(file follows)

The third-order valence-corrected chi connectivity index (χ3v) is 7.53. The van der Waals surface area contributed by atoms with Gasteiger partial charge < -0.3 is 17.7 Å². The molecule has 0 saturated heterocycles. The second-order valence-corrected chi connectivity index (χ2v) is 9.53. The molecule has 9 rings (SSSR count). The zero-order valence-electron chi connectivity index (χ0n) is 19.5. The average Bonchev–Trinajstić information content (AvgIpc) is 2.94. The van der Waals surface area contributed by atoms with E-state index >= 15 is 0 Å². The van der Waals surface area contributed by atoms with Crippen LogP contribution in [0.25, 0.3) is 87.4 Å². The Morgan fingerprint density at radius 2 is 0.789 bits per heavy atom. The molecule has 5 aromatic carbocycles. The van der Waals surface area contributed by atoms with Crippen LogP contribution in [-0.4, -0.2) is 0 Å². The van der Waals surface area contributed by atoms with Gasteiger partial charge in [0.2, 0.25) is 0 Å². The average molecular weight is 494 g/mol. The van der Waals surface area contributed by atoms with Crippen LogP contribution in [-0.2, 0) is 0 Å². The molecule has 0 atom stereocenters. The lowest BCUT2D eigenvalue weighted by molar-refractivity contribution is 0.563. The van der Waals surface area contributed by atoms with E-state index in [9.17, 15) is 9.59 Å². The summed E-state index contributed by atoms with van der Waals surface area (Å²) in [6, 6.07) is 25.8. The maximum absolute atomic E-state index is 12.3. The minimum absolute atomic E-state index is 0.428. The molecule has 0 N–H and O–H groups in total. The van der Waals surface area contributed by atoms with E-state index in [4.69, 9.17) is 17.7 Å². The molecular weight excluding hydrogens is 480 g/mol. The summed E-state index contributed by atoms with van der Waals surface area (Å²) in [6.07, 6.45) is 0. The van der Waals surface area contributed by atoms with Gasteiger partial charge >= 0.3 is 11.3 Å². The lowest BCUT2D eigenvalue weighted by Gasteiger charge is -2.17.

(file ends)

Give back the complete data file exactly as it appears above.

The third-order valence-corrected chi connectivity index (χ3v) is 7.53. The van der Waals surface area contributed by atoms with Gasteiger partial charge < -0.3 is 17.7 Å². The molecule has 0 saturated heterocycles. The second-order valence-corrected chi connectivity index (χ2v) is 9.53. The molecule has 9 rings (SSSR count). The zero-order valence-electron chi connectivity index (χ0n) is 19.5. The average Bonchev–Trinajstić information content (AvgIpc) is 2.94. The van der Waals surface area contributed by atoms with E-state index >= 15 is 0 Å². The van der Waals surface area contributed by atoms with Crippen LogP contribution in [0.25, 0.3) is 87.4 Å². The Morgan fingerprint density at radius 2 is 0.789 bits per heavy atom. The molecule has 5 aromatic carbocycles. The van der Waals surface area contributed by atoms with Crippen LogP contribution in [-0.4, -0.2) is 0 Å². The van der Waals surface area contributed by atoms with Gasteiger partial charge in [0.2, 0.25) is 0 Å². The average molecular weight is 494 g/mol. The van der Waals surface area contributed by atoms with Crippen LogP contribution in [-0.2, 0) is 0 Å². The molecule has 0 atom stereocenters. The lowest BCUT2D eigenvalue weighted by molar-refractivity contribution is 0.563. The van der Waals surface area contributed by atoms with E-state index in [9.17, 15) is 9.59 Å². The summed E-state index contributed by atoms with van der Waals surface area (Å²) in [6, 6.07) is 25.8. The maximum absolute atomic E-state index is 12.3. The minimum absolute atomic E-state index is 0.428. The molecule has 0 N–H and O–H groups in total. The van der Waals surface area contributed by atoms with E-state index in [4.69, 9.17) is 17.7 Å². The molecular weight excluding hydrogens is 480 g/mol. The summed E-state index contributed by atoms with van der Waals surface area (Å²) in [6.07, 6.45) is 0. The van der Waals surface area contributed by atoms with Gasteiger partial charge >= 0.3 is 11.3 Å². The lowest BCUT2D eigenvalue weighted by Gasteiger charge is -2.17.